In the seventeenth and eighteenth centuries, a series of innovative models of the body was produced, from the mechanical to the mathematical to the sensible. As groundbreaking anatomical investigation and physiological experimentation were carried out, the map of the body changed, and different parts (vessels, glands, nerves) acquired visibility and became the focus of much research. New atlases and images of the body were produced to help students grasp the object of their study. We cannot d
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2.1 The sensible body

For centuries, and well into the early modern period, sense experience, including seeing, hearing and touching, as well as bodily movement, had been explained according to the precepts of Galenic physiology – that is, as the result of the action of animal spirits flowing along the nerves between the brain and the periphery. Nerves were understood as hollow ducts that distributed animal spirits to sustain sensation and motion. In his groundbreaking model of the body as a machine, Descartes r
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1 Imagination

Imagination, a licentious and vagrant faculty, unsusceptible of limitations and impatient of restraint, has always endeavoured to baffle the logician, to perplex the confines of distinction, and burst the enclosures of regularity.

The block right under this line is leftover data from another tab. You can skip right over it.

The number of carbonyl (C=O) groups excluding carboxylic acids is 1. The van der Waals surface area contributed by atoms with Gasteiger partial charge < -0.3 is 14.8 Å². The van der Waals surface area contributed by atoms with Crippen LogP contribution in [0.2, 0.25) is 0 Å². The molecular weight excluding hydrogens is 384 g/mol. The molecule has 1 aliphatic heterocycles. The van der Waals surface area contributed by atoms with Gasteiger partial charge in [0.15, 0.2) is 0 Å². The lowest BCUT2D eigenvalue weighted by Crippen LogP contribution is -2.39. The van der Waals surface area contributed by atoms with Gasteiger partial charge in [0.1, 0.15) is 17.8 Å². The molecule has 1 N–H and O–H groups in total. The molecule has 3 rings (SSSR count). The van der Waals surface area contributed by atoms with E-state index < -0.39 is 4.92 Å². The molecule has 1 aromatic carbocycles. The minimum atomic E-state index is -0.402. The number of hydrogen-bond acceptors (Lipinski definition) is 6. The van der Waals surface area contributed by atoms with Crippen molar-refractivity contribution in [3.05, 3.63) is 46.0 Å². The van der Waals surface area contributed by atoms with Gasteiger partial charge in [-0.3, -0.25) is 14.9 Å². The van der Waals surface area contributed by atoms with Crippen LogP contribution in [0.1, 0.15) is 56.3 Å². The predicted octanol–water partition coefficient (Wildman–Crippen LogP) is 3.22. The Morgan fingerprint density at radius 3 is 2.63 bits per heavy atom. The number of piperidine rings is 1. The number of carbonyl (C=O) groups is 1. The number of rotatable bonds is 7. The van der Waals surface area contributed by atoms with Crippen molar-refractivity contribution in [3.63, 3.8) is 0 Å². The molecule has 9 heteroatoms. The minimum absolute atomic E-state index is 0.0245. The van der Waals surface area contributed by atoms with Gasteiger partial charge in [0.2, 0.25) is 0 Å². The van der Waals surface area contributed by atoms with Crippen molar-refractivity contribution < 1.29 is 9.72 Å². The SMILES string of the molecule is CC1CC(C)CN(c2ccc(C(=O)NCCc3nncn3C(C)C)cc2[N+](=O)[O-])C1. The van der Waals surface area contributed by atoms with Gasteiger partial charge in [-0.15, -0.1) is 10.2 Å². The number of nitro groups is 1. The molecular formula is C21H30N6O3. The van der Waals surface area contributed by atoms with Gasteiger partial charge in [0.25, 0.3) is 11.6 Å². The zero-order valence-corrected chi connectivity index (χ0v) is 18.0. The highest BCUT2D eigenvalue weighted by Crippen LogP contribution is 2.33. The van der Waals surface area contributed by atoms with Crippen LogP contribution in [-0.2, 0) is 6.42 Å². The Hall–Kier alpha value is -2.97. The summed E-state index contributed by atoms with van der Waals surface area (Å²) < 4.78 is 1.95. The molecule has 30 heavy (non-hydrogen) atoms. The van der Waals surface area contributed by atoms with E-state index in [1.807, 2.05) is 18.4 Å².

(Samuel Johnson, Rambler, no. 125, 28 May 1751)

In much of western thought, the imagination has an ambiguous status, seemingly poised between spirit and nature, m
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4.3 Voice and accompaniment

One thing that is clear from the Lieder we have already considered is that Schubert's writing for the piano is a crucial element of his skill as a songwriter. Sometimes, and throughout his career, he wrote very simple accompaniments, as in ‘Heidenröslein’ – the approach favoured by Goethe and many other writers of the time, who considered that the German Lied should not overload the poem with too much elaboration. Schubert's later version of the ‘Harper's Song’ is more complex, wit
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2.2.1 The recordings

Click 'play' to listen to the interview with Sorley MacLean (Part 1, 7 minutes).

Download this audio clip.